Call for Essays About Any Aspect of Popular Culture, Present or Past

Music
cover art

Queen Latifah

Persona

(Flavor Unit; US: 25 Aug 2009; UK: 25 Aug 2009)

A Disaster

Queen Latifah has a real urge to get her dance on.


Her new album, Persona, is a mélange of styles funneled through the sterile house-inspired production of hip hop producers Cool and Dre that is clearly aimed at the dance floor.


But this is the most boring, lifeless dance record since Madonna’s Confessions on a Dance Floor. And though the album is only 14 tracks long, it feels much much longer. And Latifah’s voice is digitized within an inch of its life, stripping any of the songs of the urgency that they really need to soar as dance floor mainstays.


The only songs worth anything on the album are “Take Me Away (With You)”, with Marsha Ambrosius of Floetry, and the opening song, “The Light”. The former is the one song where the vocals and melody actually blend beautifully with the production. Marsha and Latifah’s singing is expressive and catchy, even with the slight digital modification. I can hear this song getting major play in the clubs. The extended house mix that follows it, “With You”, is standard fare but the clubs will probably love it as well. “The Light”, an inspirational track that is the closest approximation of the spirit and lyrical depth of the Queen Latifah that we all know and love, features Latifah’s strongest rhyming on the album. Clearly she hasn’t touched a pen in a couple of years, as elsewhere she sounds incredibly uncomfortable on the mic.


But everything that makes these songs work is missing from the other tracks. This is one of those albums where each individual element is fine, but the combination just does not work. Latifah is completely washed out by the vocal production, and frankly, the melodies and lyrics she has written probably aren’t very strong. I doubt that they would have worked as straight pop or R&B songs. They certainly do not have the anthemic energy that makes house music work. Persona is essentially an album’s worth of bad house remixes of bad R&B songs. Even the addition of Busta Rhymes (in an oddly muted, boring performance), Serani, Mary J. Blige, and Missy Elliott barely breathes life into these songs.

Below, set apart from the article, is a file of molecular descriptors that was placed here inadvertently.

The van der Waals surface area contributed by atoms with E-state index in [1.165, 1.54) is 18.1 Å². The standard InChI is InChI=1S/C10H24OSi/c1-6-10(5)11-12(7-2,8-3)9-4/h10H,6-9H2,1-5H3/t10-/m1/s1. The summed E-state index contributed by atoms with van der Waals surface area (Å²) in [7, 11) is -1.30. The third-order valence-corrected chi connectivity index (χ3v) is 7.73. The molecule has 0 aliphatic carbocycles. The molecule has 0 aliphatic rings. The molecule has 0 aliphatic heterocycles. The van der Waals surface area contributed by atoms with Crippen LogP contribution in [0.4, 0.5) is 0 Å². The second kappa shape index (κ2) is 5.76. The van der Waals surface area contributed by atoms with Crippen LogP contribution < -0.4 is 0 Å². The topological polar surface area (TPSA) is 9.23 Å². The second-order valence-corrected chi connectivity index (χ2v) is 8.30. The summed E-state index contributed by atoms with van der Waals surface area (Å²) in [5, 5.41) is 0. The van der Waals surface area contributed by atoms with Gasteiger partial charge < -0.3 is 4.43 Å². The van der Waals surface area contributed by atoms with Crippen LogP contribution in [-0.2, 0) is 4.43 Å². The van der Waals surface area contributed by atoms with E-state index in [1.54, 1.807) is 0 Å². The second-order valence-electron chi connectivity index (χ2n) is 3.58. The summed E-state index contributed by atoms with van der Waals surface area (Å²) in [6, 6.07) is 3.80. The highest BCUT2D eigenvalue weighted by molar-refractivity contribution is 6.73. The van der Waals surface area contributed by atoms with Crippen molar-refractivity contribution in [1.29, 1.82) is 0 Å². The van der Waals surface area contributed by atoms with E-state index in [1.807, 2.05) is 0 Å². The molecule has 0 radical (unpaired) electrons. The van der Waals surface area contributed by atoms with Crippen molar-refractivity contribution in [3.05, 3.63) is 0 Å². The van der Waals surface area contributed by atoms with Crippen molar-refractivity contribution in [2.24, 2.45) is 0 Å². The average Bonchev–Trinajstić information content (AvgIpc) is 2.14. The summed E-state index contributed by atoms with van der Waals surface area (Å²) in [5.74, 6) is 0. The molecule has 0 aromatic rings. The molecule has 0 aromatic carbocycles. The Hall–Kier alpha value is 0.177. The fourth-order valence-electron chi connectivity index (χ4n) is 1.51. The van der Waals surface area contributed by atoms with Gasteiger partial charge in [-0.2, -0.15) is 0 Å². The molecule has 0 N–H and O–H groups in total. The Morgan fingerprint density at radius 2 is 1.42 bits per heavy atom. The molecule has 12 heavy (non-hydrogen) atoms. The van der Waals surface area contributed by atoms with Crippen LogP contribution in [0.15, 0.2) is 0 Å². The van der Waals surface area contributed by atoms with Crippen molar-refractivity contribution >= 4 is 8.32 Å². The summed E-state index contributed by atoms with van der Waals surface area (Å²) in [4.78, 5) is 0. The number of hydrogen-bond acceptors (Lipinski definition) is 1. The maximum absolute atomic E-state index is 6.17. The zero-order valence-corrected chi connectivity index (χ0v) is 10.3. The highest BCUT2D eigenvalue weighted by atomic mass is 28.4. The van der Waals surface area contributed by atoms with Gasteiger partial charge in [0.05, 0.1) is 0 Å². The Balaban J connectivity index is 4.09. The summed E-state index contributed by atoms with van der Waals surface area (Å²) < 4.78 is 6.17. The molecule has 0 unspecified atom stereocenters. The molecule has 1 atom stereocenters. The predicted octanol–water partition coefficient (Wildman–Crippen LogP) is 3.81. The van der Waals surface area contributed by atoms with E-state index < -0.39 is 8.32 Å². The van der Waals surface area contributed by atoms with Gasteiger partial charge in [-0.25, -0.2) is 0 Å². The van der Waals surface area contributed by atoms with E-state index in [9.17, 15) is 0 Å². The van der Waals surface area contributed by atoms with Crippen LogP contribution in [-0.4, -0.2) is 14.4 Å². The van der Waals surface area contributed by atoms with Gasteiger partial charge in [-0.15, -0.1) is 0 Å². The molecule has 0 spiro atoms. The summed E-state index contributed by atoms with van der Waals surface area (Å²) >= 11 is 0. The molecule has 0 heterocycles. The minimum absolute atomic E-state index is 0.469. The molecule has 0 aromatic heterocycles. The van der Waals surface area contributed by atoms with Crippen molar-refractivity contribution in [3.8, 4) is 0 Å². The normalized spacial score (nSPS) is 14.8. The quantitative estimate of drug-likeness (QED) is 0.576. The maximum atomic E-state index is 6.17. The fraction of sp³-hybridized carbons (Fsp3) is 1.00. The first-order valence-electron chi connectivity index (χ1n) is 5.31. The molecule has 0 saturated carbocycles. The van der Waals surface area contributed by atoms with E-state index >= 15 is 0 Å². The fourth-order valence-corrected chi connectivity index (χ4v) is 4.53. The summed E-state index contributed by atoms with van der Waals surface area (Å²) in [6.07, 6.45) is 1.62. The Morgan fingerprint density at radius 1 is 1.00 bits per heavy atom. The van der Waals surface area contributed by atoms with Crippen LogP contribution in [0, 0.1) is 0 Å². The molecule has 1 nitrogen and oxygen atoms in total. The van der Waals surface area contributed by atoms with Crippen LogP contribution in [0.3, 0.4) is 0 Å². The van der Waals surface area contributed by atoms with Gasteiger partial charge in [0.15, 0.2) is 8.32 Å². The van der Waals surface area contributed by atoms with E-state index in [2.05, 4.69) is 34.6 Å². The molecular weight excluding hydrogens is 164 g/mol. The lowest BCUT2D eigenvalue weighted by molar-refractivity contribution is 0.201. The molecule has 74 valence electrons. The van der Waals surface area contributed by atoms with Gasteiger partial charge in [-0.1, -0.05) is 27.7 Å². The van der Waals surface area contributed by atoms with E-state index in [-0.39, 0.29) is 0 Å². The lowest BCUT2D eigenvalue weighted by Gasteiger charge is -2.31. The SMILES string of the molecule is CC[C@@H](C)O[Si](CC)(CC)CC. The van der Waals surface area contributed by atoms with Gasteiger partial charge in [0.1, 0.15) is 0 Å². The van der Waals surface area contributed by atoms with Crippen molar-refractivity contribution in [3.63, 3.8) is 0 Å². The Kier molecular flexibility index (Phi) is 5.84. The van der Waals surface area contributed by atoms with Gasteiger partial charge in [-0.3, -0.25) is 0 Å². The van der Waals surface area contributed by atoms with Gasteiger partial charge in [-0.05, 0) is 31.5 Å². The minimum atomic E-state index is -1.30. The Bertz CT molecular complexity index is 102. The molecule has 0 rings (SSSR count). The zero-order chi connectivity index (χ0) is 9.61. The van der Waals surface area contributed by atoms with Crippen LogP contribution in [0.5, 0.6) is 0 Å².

It is clear that Queen Latifah wanted to make a “fun” album. But someone should have told her that even house music needs something for the listener to latch onto. Like many “serious” artists looking to “let loose,” Latifah confuses “fun” with “lifeless.”  Just because the production is (mostly) doing its thing, doesn’t mean the lyrics and melodies can afford to be weak.  As “The Light” shows, you can combine a dance track with lyrics that actually say something and come up with a pretty decent track.


This is an album that could have been recorded by any dance artist. There is very little of the personality that made Queen Latifah a star. There is, frankly, very little of Queen Latifah (as we know her) at all, on this album.


Maybe that’s why she called it Persona. Maybe this is her way of deconstructing the Queen Latifah persona and showing us who she really is and we just aren’t getting it. I don’t know. I highly doubt it, though.

Rating:

Tyler Lewis is a Washington, D.C.-based writer. You can read his blog at: http://tigger500.typepad.com or follow him on Twitter (@tlewisisdope)


Related Articles
29 Oct 2007
The rapper/ actress/ singer bids for jazz legitimacy. One wonders why she bothers to try.
10 Nov 2004
The album is a tribute to Queen Latifah's talents and her musical tastes, and a an example of what the so-called hip-hop generation can produce, when we allow them to grow up.
Comments
Now on PopMatters
PM Picks
Announcements
PopMatters' LUCY Giveaway! in PopMatters's Hangs on LockerDome

© 1999-2014 PopMatters.com. All rights reserved.
PopMatters.com™ and PopMatters™ are trademarks
of PopMatters Media, Inc.

PopMatters is wholly independently owned and operated.